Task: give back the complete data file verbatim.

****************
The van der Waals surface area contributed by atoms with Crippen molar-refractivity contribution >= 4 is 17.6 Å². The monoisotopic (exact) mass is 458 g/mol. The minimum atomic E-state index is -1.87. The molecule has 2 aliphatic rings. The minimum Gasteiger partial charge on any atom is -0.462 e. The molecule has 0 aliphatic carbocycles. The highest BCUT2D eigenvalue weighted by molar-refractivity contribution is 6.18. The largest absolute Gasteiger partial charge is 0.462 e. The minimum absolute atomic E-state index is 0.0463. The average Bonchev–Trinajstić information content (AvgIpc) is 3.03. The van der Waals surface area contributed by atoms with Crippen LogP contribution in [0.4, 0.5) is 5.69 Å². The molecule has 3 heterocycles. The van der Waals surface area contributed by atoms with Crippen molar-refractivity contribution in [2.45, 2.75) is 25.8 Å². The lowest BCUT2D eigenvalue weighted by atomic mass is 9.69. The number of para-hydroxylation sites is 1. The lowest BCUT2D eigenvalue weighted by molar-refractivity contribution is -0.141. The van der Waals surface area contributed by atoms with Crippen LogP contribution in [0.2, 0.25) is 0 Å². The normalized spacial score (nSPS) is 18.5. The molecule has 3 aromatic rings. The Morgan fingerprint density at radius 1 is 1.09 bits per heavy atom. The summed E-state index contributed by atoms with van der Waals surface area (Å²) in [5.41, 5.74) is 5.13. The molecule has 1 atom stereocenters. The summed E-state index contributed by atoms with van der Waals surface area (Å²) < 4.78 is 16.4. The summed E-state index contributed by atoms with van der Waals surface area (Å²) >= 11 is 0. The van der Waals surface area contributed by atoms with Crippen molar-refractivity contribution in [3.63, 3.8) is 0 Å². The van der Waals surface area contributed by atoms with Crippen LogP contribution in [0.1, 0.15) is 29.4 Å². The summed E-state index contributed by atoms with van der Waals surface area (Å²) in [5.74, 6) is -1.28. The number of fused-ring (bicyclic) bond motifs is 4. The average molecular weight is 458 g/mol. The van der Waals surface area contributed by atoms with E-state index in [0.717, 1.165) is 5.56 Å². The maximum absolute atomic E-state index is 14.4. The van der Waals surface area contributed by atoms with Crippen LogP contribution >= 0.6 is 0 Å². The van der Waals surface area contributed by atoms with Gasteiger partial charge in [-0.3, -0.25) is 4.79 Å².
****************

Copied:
The van der Waals surface area contributed by atoms with Crippen molar-refractivity contribution >= 4 is 17.6 Å². The monoisotopic (exact) mass is 458 g/mol. The minimum atomic E-state index is -1.87. The molecule has 2 aliphatic rings. The minimum Gasteiger partial charge on any atom is -0.462 e. The molecule has 0 aliphatic carbocycles. The highest BCUT2D eigenvalue weighted by molar-refractivity contribution is 6.18. The largest absolute Gasteiger partial charge is 0.462 e. The minimum absolute atomic E-state index is 0.0463. The average Bonchev–Trinajstić information content (AvgIpc) is 3.03. The van der Waals surface area contributed by atoms with Crippen LogP contribution in [0.4, 0.5) is 5.69 Å². The molecule has 3 heterocycles. The van der Waals surface area contributed by atoms with Crippen molar-refractivity contribution in [2.45, 2.75) is 25.8 Å². The lowest BCUT2D eigenvalue weighted by atomic mass is 9.69. The number of para-hydroxylation sites is 1. The lowest BCUT2D eigenvalue weighted by molar-refractivity contribution is -0.141. The van der Waals surface area contributed by atoms with Crippen LogP contribution in [0.2, 0.25) is 0 Å². The normalized spacial score (nSPS) is 18.5. The molecule has 3 aromatic rings. The Morgan fingerprint density at radius 1 is 1.09 bits per heavy atom. The summed E-state index contributed by atoms with van der Waals surface area (Å²) in [5.41, 5.74) is 5.13. The molecule has 1 atom stereocenters. The summed E-state index contributed by atoms with van der Waals surface area (Å²) < 4.78 is 16.4. The summed E-state index contributed by atoms with van der Waals surface area (Å²) >= 11 is 0. The van der Waals surface area contributed by atoms with Crippen molar-refractivity contribution in [3.63, 3.8) is 0 Å². The van der Waals surface area contributed by atoms with Crippen LogP contribution in [0.1, 0.15) is 29.4 Å². The summed E-state index contributed by atoms with van der Waals surface area (Å²) in [5.74, 6) is -1.28. The number of fused-ring (bicyclic) bond motifs is 4. The average molecular weight is 458 g/mol. The van der Waals surface area contributed by atoms with E-state index in [0.717, 1.165) is 5.56 Å². The maximum absolute atomic E-state index is 14.4. The van der Waals surface area contributed by atoms with Crippen LogP contribution >= 0.6 is 0 Å². The van der Waals surface area contributed by atoms with Gasteiger partial charge in [-0.3, -0.25) is 4.79 Å².